Changing Hearts, Changing Minds

Ashleigh and Ella

Growing up near downtown Baltimore, I can remember being continuously bombarded with news reports of dog fight rings and “pit bull” attacks. All of these reports seemed to create an extreme paranoia in my grandmother because she raised all of her grandchildren to believe that pit bulls were horrendous animals only meant to kill. To this day I can remember her drilling into us that all pit bulls were a ticking time bomb and should be killed at birth. She never once entertained the thought that people were at fault for the incidents that occurred. She never once considered that pit bulls are just so loving and loyal that their only wish is to make their master proud, no matter what it is that their master asks of them. Despite being raised in an extremely closed minded house hold, and much to my grandmothers dismay I fell deeply in love with the wrinkles on the forehead of my neighbor’s pit bull and truly began my life long love and fascination with the breed.

Happiness is a warm (pit bull) puppy

That fascination is what led me to adopt my love bug, Ella. When I finally moved out on my own for the first time I knew I wanted a dog of my own, and I could finally follow my heart and give a home to a member of this maligned breed. My entire childhood I grew up with dogs of different breeds but I have never experienced the love and companionship that Ella has given me every day since she came into my life. She is my friend, my love, my source of laughter, and the best dog I’ve ever had the privilege of being loved by.


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A Lifetime of Love

Erin and Lucy

I’m lucky enough to have a sweet elderbull. Her teeth are yellow and her face is gray, but she is as loving as the day is long, and every gray whisker makes me love her even more. Lucille (Lucy to her friends) and I have been together since October 12, 1998, when I found her as a stray at a busy intersection in Jacksonville, FL. I put her in the car (with my other dog in the backseat, drugged from having her teeth cleaned) and drove home to Tallahassee intending to find a home for her. That home quickly became my home, but those first few years with Lucy were not easy.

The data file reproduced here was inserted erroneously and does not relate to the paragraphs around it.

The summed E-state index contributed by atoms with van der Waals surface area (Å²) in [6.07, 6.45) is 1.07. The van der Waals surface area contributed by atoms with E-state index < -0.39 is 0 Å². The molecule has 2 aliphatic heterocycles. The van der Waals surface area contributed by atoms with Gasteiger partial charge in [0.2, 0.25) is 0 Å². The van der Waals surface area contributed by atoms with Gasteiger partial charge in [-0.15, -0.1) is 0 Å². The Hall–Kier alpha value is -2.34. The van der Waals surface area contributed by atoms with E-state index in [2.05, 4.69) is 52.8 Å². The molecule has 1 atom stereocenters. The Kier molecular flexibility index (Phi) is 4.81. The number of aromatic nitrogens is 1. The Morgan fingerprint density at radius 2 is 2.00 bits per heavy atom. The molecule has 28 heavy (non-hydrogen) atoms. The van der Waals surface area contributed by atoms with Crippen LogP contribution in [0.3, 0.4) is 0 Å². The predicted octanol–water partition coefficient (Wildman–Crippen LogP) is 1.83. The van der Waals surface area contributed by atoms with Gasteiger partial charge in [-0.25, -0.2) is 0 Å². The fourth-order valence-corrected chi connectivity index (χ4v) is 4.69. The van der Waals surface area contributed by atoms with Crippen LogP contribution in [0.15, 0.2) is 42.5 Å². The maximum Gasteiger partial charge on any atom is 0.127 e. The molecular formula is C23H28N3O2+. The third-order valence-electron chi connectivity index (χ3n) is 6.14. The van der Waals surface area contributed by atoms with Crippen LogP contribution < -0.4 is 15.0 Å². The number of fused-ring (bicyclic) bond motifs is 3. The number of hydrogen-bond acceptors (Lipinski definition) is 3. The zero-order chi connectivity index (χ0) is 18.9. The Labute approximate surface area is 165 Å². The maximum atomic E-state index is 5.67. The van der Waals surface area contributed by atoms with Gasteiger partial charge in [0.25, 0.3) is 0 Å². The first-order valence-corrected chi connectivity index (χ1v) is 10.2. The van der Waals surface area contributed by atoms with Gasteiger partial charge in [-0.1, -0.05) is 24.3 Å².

I was young and worked three jobs when I brought Lucy home. She was the first dog I’d ever acquired on my own, and I knew almost nothing about pit bulls or even dog training. She destroyed books, couches, shoes and carpeting. She jumped the six foot fence and ran away – many times. She even once jumped out of the second story bedroom window while we were napping together, only to land on the porch roof, where I had to crawl out and retrieve her. The neighbors thought we were insane. And we were.

The Perfect Pair

Lucy had me in tears so many times, but things got better. First, I discovered dog crates (awesome). Then my schedule relaxed, so I was able to spend more time with her, and then my older dog went to live with my parents. Lucy became the center of the universe, and it turns out that was all she really wanted.

The truth is that we’ve grown up together. She taught me about patience, caring and love. I taught her…..actually nothing. She did all the training.

Time is running out on us now. Lucy is 13+ years old and has advanced liver cancer. We are taking it one day at a time, and it’s painful to know that one of these days will be our last together. She has been the most frustrating, maddening, lovable, silly, sweet dog imaginable and I consider myself lucky for everyday I still have the honor of being her person.

Lucy went across the Rainbow Bridge on December 2, 2011. She will live in Erin’s heart forever. <3


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Pit Bulls Proudly Marching in the 2011 Raleigh Christmas Parade

















On November 19, The Positive Pit Bull was proud to be a part of Raleigh’s 2011 Christmas Parade! Nearly thirty pit bulls marched, danced and pranced their little hearts out along the route alongside hundreds of other groups while thousands watched, delighted at the sight. The Positive Pit Bull’s people were dressed alike in their festive bright red Rockabully shirts, and their dogs were decked out in holiday faire as well, from Santa hats to green tutus with red bows. Our group was led by our giant Happy Holidays banner draped in red tinsel garland, and at the center of our display, and carrying our main message sign was none other than the Duke of Elvis (Steve Cates, Elvis impersonator) in his flowing red silk studded Elvis outfit and cape. Just in front of Elvis was our tiny “float” with a lifesize replica of Cricket, our group’s little ham. Cricket herself was decked out in a red and white Santa sweater and red top hat. All this while sugary sweet prancing pit bulls swirled all about, kissing children and licking extended hands all along the parade route. We were honored to have little Cuda of marching along with us too! She is a little star and she held her own and walked the WHOLE WAY!

What an amazingly successful day for The Positive Pit Bull’s mission – showing the world just how wonderful these dogs really ARE! Our dogs truly exemplified our 10 foot tall main message Elvis carried: OPEN YOUR MIND….THE TRUTH IS RIGHT IN FRONT OF YOU!

Our hope in participating in this parade was to raise awareness regarding the breed we love so much. After we marched, we, along with thousands of other pit bull enthusiasts, have been voting like crazy for The Positive Pit Bull to win the People’s Choice Award following Raleigh’s Christmas Parade! What a positive message a win like this would send about the American Pit Bull Terrier, our favorite breed! What an amazing opportunity to bring awareness and some positive attention to the dogs who always seem to get nothing but negative!


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National Pit Bull Awareness Day 2011